In Salman Rushdie’s New Novel, the Backdrop Is the Obama Years

René certainly is fond of lecturing — on Greek tragedy, Roman history and literary fiction, among other things — but the “inherited note” is nonetheless difficult to detect. Speaking about the difference between New York and the rest of the United States, René’s father declares, “Iss a bubble, like everyone says now.… Iss like in de Jim Carrey movie, only expanded to big-city size.” René’s mother hands him a folder detailing the Goldens’ past: “In the age of information, my dear … everyone’s garbage is on display for all to see.” Professorial indeed, though it raises the question of why nobody else did a little Googling.


Sonny Figueroa/The New York Times

The narrator permits his filmmaker’s imagination to rove freely. After all, he is no mere observer, but an “imagineer,” a co-creator, as it were, of the Goldens’ story. When Nero Golden falls in lust/love with Vasilisa, a beautiful young Russian, René displays an uncharacteristic hesitancy as he ventures into their bedroom scene:

“I rear back and halt myself, ashamed, prufrocked into a sudden pudeur, for, after all, how should I presume? Shall I say, I have known them all, I have seen her like a yellow fog rubbing her back against, rubbing her muzzle upon, shall I say, licking her tongue into the corners of his evening?”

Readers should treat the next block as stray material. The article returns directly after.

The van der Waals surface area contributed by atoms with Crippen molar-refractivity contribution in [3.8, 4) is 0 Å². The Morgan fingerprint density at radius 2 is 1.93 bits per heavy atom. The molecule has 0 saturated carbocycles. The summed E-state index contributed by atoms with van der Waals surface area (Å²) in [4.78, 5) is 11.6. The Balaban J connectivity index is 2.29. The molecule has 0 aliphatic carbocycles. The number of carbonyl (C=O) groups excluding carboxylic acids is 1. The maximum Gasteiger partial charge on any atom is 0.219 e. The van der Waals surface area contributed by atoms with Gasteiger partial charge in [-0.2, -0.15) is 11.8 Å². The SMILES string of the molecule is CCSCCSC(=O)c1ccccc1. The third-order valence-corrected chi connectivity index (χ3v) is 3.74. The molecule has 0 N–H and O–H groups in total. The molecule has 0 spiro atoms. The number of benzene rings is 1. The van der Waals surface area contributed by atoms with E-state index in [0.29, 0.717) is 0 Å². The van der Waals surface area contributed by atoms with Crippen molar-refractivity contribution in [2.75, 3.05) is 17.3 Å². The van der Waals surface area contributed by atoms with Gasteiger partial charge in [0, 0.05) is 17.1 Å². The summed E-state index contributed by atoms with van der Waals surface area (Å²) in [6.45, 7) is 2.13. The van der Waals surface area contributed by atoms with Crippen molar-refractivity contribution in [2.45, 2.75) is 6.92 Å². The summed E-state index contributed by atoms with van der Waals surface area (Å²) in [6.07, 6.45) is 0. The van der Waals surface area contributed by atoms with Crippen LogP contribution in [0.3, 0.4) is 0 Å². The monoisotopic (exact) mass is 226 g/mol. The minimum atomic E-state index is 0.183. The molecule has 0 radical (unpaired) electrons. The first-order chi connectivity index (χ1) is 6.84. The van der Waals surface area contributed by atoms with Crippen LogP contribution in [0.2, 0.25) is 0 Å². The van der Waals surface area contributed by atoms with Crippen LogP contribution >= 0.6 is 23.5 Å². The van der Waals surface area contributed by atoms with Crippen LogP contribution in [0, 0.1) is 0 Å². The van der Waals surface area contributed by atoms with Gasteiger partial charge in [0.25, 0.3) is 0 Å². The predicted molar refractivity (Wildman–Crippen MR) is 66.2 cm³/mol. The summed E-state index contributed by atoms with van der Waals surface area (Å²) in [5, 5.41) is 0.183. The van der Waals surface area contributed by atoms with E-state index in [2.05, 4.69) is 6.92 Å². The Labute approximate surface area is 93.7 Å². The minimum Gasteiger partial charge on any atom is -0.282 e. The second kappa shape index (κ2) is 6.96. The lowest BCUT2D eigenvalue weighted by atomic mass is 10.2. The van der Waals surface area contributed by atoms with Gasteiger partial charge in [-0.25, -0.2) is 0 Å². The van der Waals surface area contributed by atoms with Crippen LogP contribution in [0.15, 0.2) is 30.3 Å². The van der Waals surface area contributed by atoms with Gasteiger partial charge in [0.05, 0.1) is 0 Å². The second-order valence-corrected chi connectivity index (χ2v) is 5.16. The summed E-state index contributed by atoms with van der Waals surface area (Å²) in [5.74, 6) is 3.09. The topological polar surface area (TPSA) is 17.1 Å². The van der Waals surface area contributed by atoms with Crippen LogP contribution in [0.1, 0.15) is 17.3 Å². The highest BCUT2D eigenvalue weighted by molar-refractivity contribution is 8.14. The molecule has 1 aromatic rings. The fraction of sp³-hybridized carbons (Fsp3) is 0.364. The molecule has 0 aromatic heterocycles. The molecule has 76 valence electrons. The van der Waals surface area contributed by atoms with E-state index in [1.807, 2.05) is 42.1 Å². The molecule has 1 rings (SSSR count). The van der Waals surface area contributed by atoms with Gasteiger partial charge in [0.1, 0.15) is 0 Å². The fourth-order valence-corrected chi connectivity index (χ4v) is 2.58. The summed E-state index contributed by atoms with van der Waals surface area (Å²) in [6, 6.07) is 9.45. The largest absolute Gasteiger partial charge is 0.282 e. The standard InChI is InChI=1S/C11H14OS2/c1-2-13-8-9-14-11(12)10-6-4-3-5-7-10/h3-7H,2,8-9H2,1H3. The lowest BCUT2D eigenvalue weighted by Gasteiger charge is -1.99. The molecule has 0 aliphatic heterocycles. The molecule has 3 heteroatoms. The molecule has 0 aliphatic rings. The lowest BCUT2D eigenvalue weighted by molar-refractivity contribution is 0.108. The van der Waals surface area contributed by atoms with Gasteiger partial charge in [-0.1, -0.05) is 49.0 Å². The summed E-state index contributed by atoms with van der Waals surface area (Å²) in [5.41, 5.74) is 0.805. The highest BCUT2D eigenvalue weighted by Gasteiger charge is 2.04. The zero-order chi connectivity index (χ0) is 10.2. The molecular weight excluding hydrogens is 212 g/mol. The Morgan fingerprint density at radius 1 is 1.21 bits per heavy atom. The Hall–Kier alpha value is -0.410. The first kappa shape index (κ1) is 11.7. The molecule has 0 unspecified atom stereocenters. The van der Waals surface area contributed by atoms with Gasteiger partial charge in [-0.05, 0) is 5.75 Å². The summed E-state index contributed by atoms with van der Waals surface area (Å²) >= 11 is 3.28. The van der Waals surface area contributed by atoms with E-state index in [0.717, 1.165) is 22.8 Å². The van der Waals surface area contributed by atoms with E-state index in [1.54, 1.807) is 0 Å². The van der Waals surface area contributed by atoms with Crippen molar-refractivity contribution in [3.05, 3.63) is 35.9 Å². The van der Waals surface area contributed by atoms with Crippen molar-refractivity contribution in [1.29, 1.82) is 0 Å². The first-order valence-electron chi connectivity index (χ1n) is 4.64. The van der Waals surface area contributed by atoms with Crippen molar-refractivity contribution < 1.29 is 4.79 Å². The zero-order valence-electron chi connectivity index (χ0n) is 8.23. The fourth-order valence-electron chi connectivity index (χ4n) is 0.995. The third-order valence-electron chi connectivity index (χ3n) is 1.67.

Barely has he set T. S. Eliot spinning in his grave, when he just as suddenly loses his proclaimed pudeur and dives right in. Scenes that could otherwise only be rendered by an omniscient narrator, or by alternating the characters’ perspectives, are punctuated with directions like Cut, Blackout, Wipe, so René can tell us whatever we need to know. Sometimes we are treated to a few pages of film script or monologue (which presumably will form part of the script). When two of the characters take a trip to Mumbai, René wishes he could tag along. “It might be an…

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